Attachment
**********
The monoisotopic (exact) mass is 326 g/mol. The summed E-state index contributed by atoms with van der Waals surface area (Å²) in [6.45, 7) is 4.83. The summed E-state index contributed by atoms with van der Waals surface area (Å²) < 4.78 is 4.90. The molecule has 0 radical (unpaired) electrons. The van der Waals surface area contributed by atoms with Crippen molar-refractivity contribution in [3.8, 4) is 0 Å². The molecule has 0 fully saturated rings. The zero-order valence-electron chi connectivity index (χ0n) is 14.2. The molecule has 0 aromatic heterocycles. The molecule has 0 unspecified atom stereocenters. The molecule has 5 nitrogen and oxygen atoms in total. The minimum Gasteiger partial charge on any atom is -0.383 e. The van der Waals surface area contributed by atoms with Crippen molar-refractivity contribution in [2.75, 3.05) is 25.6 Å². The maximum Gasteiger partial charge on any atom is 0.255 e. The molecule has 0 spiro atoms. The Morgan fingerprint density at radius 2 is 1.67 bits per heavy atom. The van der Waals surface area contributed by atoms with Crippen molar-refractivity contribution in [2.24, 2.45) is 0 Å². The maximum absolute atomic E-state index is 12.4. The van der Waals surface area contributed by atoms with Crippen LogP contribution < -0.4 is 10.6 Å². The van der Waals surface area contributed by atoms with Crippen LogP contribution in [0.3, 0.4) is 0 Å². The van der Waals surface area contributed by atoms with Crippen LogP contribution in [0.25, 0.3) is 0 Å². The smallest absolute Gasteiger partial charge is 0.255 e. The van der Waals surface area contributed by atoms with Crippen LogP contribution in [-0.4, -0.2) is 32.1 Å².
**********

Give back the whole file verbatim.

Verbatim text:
The monoisotopic (exact) mass is 326 g/mol. The summed E-state index contributed by atoms with van der Waals surface area (Å²) in [6.45, 7) is 4.83. The summed E-state index contributed by atoms with van der Waals surface area (Å²) < 4.78 is 4.90. The molecule has 0 radical (unpaired) electrons. The van der Waals surface area contributed by atoms with Crippen molar-refractivity contribution in [3.8, 4) is 0 Å². The molecule has 0 fully saturated rings. The zero-order valence-electron chi connectivity index (χ0n) is 14.2. The molecule has 0 aromatic heterocycles. The molecule has 0 unspecified atom stereocenters. The molecule has 5 nitrogen and oxygen atoms in total. The minimum Gasteiger partial charge on any atom is -0.383 e. The van der Waals surface area contributed by atoms with Crippen molar-refractivity contribution in [2.75, 3.05) is 25.6 Å². The maximum Gasteiger partial charge on any atom is 0.255 e. The molecule has 0 spiro atoms. The Morgan fingerprint density at radius 2 is 1.67 bits per heavy atom. The van der Waals surface area contributed by atoms with Crippen molar-refractivity contribution in [2.24, 2.45) is 0 Å². The maximum absolute atomic E-state index is 12.4. The van der Waals surface area contributed by atoms with Crippen LogP contribution < -0.4 is 10.6 Å². The van der Waals surface area contributed by atoms with Crippen LogP contribution in [0.3, 0.4) is 0 Å². The van der Waals surface area contributed by atoms with Crippen LogP contribution in [0.25, 0.3) is 0 Å². The smallest absolute Gasteiger partial charge is 0.255 e. The van der Waals surface area contributed by atoms with Crippen LogP contribution in [-0.4, -0.2) is 32.1 Å².